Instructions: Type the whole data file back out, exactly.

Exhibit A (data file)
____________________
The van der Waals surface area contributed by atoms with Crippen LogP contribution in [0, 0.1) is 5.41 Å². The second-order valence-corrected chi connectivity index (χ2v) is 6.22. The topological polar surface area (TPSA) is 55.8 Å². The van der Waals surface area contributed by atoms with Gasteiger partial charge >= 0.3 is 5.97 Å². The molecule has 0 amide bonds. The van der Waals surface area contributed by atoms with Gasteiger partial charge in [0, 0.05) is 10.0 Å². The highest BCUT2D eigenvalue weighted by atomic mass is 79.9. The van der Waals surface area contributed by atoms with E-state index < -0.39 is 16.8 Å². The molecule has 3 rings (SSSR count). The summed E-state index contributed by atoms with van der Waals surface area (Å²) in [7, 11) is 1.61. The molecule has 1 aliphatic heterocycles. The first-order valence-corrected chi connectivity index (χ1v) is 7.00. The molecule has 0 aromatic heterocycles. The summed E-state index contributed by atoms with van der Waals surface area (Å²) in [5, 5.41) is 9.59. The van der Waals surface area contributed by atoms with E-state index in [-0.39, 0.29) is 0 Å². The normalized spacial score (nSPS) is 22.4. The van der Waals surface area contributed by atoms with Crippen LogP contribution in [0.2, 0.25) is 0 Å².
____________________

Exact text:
The van der Waals surface area contributed by atoms with Crippen LogP contribution in [0, 0.1) is 5.41 Å². The second-order valence-corrected chi connectivity index (χ2v) is 6.22. The topological polar surface area (TPSA) is 55.8 Å². The van der Waals surface area contributed by atoms with Gasteiger partial charge >= 0.3 is 5.97 Å². The molecule has 0 amide bonds. The van der Waals surface area contributed by atoms with Gasteiger partial charge in [0, 0.05) is 10.0 Å². The highest BCUT2D eigenvalue weighted by atomic mass is 79.9. The van der Waals surface area contributed by atoms with E-state index < -0.39 is 16.8 Å². The molecule has 3 rings (SSSR count). The summed E-state index contributed by atoms with van der Waals surface area (Å²) in [7, 11) is 1.61. The molecule has 1 aliphatic heterocycles. The first-order valence-corrected chi connectivity index (χ1v) is 7.00. The molecule has 0 aromatic heterocycles. The summed E-state index contributed by atoms with van der Waals surface area (Å²) in [5, 5.41) is 9.59. The van der Waals surface area contributed by atoms with E-state index in [-0.39, 0.29) is 0 Å². The normalized spacial score (nSPS) is 22.4. The van der Waals surface area contributed by atoms with Crippen LogP contribution in [0.2, 0.25) is 0 Å².